Part of an Astronaut’s Job – Making Food From Human Poo

astronaut poop

Poop is not invited to the dinner table but NASA could be using it fill astronaut’s plates. Grossed out? You shouldn’t be because scientists from Penn State University have discovered that human waste could be used to grow food during long space voyages and exploration missions on other planets. The research team has developed a new mechanism to break down human excreta using microbes and producing edible resources – eatable or not, I dare not contemplate.

The mechanism addresses one of the biggest problems i.e. of limited storage aboard spacecraft. Hoarding up sufficient food from Earth will result in more space taken up consumables and will burden the mileage of the flying saucer. On the other hand, hydroponic horticulture would also require dedicated space beside the abundance of energy and water resources.

Part of an Astronaut's Job - Making Food From Human Poo
Toilet designed for use in space

Researchers tested the idea using a folly mixture of solid and liquid waste materials that are usually used for waste management trials and incubated it in a confined four-feet-tall cylinder using a culture of microbes. The waste was broken down in the cylinder by anaerobic bacteria in a process similar to digestion in humans. Large measures of Methane gas produced during this simulated digestion was used to harvest a microbe called Methylococcus capsulatus which is used as a source of fish and animal feed. M. capsulatus contains good amounts of edible fats and proteins and can be treated as a great source of nutrients for astronauts.

To keep pathogens – microbes that cause diseases – at bay, researchers tried to raise edible bacteria in an alkaline solution and heated it to 70-degree-centigrade. To their surprise, the group of scientists discovered another strain of edible bacteria that could sustain the adverse conditions. Thermus aquaticus which thrived in the heat was found to be a rich source of protein.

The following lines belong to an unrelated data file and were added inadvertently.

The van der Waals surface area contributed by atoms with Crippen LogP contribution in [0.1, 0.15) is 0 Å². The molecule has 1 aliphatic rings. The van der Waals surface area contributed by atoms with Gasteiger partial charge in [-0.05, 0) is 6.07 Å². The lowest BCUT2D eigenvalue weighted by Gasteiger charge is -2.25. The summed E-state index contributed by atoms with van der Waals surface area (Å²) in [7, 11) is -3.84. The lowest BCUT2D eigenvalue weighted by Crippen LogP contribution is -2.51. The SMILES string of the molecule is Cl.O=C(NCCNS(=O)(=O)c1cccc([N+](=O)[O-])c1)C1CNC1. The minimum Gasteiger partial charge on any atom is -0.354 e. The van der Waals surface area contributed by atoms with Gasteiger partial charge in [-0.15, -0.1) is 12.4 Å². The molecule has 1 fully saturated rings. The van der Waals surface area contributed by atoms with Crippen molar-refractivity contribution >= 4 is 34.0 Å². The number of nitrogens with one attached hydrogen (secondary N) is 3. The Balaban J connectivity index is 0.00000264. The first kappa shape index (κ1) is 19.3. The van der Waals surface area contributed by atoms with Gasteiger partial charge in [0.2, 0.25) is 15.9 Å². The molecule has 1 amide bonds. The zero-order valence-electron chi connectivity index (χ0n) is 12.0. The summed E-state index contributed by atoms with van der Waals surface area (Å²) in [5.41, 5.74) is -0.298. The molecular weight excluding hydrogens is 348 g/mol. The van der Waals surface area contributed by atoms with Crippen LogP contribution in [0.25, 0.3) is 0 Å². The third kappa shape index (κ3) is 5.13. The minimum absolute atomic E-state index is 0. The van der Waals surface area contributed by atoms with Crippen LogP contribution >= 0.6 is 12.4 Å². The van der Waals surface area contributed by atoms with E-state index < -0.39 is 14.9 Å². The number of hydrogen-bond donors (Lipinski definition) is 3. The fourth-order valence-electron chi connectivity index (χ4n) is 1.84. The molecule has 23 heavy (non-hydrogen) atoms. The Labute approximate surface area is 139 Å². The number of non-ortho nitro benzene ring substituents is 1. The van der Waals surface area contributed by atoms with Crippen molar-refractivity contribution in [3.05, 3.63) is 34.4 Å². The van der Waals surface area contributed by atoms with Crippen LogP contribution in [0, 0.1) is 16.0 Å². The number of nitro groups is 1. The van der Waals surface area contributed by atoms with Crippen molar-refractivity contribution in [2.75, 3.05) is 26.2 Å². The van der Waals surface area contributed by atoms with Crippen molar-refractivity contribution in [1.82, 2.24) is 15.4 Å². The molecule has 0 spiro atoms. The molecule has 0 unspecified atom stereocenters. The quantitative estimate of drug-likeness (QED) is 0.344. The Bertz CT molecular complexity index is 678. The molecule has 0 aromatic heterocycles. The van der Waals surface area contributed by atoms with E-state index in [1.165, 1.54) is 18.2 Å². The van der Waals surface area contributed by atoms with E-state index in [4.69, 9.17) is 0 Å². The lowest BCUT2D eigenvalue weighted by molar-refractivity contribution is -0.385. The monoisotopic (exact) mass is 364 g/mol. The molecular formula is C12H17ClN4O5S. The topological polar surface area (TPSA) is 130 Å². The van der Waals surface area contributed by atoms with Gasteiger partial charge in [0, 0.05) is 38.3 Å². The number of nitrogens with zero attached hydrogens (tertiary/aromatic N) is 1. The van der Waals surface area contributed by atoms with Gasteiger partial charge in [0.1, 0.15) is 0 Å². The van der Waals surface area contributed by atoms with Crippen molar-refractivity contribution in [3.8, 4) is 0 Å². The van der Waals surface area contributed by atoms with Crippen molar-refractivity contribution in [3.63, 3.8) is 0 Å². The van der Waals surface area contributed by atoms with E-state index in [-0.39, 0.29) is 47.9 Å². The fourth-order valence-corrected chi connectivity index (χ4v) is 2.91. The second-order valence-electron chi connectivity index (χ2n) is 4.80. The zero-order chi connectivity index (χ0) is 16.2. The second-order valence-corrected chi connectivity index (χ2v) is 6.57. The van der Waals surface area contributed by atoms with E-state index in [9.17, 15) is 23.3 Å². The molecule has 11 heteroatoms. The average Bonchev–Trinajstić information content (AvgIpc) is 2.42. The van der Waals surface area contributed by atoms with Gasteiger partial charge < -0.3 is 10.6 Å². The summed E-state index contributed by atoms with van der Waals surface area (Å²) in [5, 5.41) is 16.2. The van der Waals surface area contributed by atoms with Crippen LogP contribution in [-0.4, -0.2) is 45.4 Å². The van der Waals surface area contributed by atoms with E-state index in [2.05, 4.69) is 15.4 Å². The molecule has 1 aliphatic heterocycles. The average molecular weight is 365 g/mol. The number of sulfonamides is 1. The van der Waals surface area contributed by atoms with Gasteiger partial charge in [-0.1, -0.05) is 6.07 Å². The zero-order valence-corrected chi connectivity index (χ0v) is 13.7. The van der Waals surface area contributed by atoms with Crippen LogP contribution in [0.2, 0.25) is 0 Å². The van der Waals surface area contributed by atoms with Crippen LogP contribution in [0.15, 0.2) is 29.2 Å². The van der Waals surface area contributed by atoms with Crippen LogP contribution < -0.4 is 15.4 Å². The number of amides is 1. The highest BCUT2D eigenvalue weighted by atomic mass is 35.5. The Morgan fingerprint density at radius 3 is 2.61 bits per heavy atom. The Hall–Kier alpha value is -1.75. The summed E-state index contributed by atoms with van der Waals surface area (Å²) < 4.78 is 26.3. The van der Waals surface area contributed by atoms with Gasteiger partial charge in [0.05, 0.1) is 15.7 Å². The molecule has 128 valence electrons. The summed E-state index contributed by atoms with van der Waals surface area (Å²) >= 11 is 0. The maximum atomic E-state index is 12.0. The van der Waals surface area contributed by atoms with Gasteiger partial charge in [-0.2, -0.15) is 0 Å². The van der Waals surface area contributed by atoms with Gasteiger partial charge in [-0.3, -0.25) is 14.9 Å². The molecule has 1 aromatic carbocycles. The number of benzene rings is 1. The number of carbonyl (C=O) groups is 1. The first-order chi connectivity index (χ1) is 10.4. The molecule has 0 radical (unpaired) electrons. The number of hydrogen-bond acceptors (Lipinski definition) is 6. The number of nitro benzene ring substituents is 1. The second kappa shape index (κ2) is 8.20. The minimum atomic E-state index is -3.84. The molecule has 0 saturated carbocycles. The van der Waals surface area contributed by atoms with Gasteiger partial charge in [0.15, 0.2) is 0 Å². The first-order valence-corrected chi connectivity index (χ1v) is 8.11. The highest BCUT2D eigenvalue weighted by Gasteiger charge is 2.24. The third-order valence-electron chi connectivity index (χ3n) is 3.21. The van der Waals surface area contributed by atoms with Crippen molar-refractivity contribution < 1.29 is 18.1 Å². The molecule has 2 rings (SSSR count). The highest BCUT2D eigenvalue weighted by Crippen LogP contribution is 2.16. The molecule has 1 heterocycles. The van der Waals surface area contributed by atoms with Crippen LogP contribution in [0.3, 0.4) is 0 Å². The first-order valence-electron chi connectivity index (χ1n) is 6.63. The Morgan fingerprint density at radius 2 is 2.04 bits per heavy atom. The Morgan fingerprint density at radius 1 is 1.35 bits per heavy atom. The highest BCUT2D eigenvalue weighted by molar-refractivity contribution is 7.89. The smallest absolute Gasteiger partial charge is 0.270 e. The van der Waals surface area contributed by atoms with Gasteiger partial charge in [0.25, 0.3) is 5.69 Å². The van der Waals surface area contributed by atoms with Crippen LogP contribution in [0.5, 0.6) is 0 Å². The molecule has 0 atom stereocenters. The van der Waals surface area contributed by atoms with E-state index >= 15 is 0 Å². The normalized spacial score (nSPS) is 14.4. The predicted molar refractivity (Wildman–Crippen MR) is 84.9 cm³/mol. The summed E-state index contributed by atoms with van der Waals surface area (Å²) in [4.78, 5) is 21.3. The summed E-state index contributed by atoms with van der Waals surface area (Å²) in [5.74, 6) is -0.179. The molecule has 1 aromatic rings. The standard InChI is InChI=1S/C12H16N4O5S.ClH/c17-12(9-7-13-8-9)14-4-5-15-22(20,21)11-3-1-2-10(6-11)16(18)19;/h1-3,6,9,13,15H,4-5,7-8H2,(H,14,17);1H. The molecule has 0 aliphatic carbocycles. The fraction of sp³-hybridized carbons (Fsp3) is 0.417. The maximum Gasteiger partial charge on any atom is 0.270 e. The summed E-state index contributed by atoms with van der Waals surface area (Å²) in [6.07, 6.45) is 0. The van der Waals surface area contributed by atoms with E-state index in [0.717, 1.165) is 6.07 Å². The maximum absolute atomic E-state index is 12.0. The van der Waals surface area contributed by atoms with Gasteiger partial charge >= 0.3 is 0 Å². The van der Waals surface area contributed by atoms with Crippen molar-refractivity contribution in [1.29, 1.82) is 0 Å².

The entire mechanism is much faster than a real human digestive system and is currently being worked upon so that it can be used for effectively recycling human feces to recover carbon and nitrogen.

This might have [a] potential for future space flight. It’s faster than growing tomatoes or potatoes. – Prof. Christopher House

Among the many sacrifices astronauts make is to recycle a portion of their urine to make water. Moreover, solid waste is simply ejected into the Earth’s atmosphere where it burns. So, this mechanism is a viable way of dealing with waste on spacecraft, if not reaping food. Applied on a larger scale, the process could also be used to as a plausible solution for waste management on the Earth or at far-off settlements if Elon Musk‘s Mars dream comes true anytime soon while the Methane could be used as a source of fuel.

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